Gagan Singh Bhandari was found dead on the balcony of his palace during the night of 19 September 1846. The queen commanded Bahadur, who happened to be ready with his regiments, to assemble the entire administrative establishment of the country immediately at the courtyard of the palace armoury. Following the queen's orders, Jang Bahadur ordered his men to let people inside the Kot but not to let them out without Queen's or his own orders.

Overview[edit]

Following the Queen's order, courtiers hurried to the Kot as soon as they heard a royal summons. Many of the courtiers were unarmed except for a sword, as they had responded immediately to the royal summons. The armies allocated by Jung Bahadur also had taken most of the arms of courtiers who had managed to bring them. Queen Laxmi Devi and King Rajendra Bikram Shah were also present in Kot.[1]

At almost midnight, most of the courtiers were present at Kot. Everyone there was full of fears and skeptical thoughts. General Abhiman Singh Rana Magar spoke to the King about the possibility of a massacre. His presence had relieved some of the members present. Abhiman Singh also fetched three troops under his control to Kot.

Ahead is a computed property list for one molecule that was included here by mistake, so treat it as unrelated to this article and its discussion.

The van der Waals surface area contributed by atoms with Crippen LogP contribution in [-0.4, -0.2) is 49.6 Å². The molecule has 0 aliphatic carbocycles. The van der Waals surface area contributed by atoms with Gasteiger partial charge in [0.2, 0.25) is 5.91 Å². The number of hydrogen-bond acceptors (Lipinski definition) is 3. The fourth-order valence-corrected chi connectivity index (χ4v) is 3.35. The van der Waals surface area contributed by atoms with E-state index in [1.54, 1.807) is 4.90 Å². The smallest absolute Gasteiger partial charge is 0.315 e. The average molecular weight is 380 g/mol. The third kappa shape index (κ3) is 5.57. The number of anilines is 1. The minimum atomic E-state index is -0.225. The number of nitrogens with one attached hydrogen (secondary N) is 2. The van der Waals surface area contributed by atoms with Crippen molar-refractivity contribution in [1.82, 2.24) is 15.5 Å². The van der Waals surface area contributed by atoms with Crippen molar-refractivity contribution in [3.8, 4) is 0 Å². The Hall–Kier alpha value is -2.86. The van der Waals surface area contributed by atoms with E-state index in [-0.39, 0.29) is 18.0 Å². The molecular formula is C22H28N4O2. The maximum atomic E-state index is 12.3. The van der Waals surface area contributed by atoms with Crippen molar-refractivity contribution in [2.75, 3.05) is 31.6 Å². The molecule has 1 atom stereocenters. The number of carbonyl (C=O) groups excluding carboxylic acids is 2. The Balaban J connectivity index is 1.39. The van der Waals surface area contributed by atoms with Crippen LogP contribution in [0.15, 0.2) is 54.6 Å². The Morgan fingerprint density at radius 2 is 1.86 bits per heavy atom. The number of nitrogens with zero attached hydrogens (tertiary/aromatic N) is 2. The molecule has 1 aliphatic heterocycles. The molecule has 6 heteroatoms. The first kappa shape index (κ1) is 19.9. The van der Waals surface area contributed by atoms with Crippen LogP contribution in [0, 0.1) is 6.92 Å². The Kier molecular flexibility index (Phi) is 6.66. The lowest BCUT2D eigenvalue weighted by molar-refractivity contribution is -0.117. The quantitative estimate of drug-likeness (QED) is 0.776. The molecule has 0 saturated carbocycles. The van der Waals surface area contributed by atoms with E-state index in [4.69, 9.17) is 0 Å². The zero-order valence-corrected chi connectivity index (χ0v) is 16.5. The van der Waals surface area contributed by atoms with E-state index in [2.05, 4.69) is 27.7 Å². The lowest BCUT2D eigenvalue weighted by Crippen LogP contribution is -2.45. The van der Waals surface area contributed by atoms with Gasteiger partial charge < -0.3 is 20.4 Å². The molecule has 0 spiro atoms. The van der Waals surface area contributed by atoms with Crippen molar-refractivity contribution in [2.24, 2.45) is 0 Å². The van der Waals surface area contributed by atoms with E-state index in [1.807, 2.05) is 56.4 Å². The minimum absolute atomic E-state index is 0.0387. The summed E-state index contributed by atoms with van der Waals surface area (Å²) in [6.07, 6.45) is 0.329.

Prime Minister Chautariya Fateh Jung Shah had still not arrived. Jung Bahadur Rana called his younger brother Bam Bahadur to fetch Fateh Jung. Emotions ran high among the assembled bands of nobles and their followers, who listened to the Queen give an emotional harangue blaming the Pandes and demanding that Abhiman Singh Rana Magar to execute Bir Keshar Pande, whom she suspected for the death of Gagan Singh. Abhiman Singh hesitated and looked to the King. The King hesitated and said to punish the guilty only after a proper investigation of the matter. He pointed out that he must have a discussion with Prime Minister regarding this matter and left. He then left Hanuman Dhoka palace and went to the British residency. When he was denied an audience with the Resident at such a late hour, he went to Narayanhiti Palace. In Narayanhiti, King Rajendra had some time alone with the Prime Minister. Either King Rajendra had not wanted to give information about the conditions at Kot or Fateh Jung had not understood the point. In either case, Fateh Jung went to Kot with simple security.